Another way to look at it is that the rule in C# is not “do the parentheses first”, but rather to parenthesize everything then recursively apply the rule “evaluate the left side, then evaluate the right side, then perform the operation”.

**This is not a rule of C++.** In C and C++, `F()`

, `G() `

and `H() `

can be evaluated in whatever order the compiler chooses, so long as it combines the results in the right way. A legal C++ compiler might do left to right, right to left, parentheses first, whatever the compiler writer felt like.

The way this topic usually comes up is when someone has an expression chock full of side effects — assignments, increments, decrements, pointer stores and so on, which they are attempting to convert from C++ to C#, and report the “bug” in the C# compiler to me that C# does not follow the “rules” of C++. Which is ironic, because since there are not actually any *rules* in C++ about order of evaluation between two sequence points. Thus the *bug* actually is that their code was never portable C++, and only worked because the code author happened to know (or guess) what ordering the compiler writer chose.

Well, for the challenge (“a + (b + c) != (a + b) + c”), couldn’t one just write a custom class with an overloaded + operator that depends on the specific instances of the class involved? Or is the exercise intended to be done using integers or floats, or whatnot?

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Ok

* a, b and c could be functions (or properties) which when called in the wrong order throw exceptions (won’t happen in C# though). It is possible to do lots of weird things like these but that’s kinda boring so I’ll focus on cases where only variables (locals, to avoid multithreading problems and such) are involved.

And as Grant mentioned: It’s possible to write custom operators which do all sorts of things. I’ll ignore those too.

* a, b and c are of the same signed integer types, checked context:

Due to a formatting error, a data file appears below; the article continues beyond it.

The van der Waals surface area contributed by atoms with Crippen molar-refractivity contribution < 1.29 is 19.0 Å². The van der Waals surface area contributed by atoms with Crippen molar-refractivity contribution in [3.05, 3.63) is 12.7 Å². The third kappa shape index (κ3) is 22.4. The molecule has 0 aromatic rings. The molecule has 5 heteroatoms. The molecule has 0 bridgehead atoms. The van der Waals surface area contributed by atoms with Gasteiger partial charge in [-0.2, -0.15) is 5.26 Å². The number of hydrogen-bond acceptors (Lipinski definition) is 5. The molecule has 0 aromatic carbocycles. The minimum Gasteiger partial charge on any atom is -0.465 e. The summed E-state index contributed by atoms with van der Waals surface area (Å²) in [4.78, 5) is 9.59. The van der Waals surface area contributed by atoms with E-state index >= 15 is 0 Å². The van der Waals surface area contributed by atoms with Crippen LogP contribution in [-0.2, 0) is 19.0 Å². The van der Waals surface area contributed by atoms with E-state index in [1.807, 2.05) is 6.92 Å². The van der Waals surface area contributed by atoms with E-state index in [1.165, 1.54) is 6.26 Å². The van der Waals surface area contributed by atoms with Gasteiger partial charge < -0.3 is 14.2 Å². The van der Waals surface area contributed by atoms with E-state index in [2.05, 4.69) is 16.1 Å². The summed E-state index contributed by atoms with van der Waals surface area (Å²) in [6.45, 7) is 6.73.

a = ThatType.MaxValue; b = 1; c = -1;

(a + b) + c overflows and throws.

a + (b + c) returns ThatType.MaxValue.

* a and b are integer types and c is another integer type which is bigger than the type of a and b:

a = SmallerType.MaxValue; b = c = 1;

(a + b) + c throws in a checked context and returns SmallerType.MinValue + 1 in an unchecked context because the two smaller types overflow.

a + (b + c) returns SmallerType.MaxValue + 2 because the smaller types are promoted.

Works with signed and unsigned integers.

* I have not tested this: When floating point numbers overflow it should result in NaN. So when

a, b and c are floats of the same size and

a = ThatType.MaxValue; b = 1; c = -1;

(a + b) + c returns NaN.

a + (b + c) returns ThatType.MaxValue.

This pattern of “overflow in one case but not the other” and “silently change types in one case but not the other” keeps showing up.

I guess you could say in the latter situations the expressions are not exactly (a + b) + c and a + (b + c) because when you spell the whole thing out there are casts involved in different places.

A similar problem:

For integers a, b and c:

(a * b) / c != (a / c) * b when a % c != 0

I think an important part of the confusion is that in “most people are trained to evaluate arithmetical expressions”, we only evaluate *operations*, not *values*: When we see 2 + 3 × 4, we don’t have a notion of “evaluating 2 first”, whereas compilers do.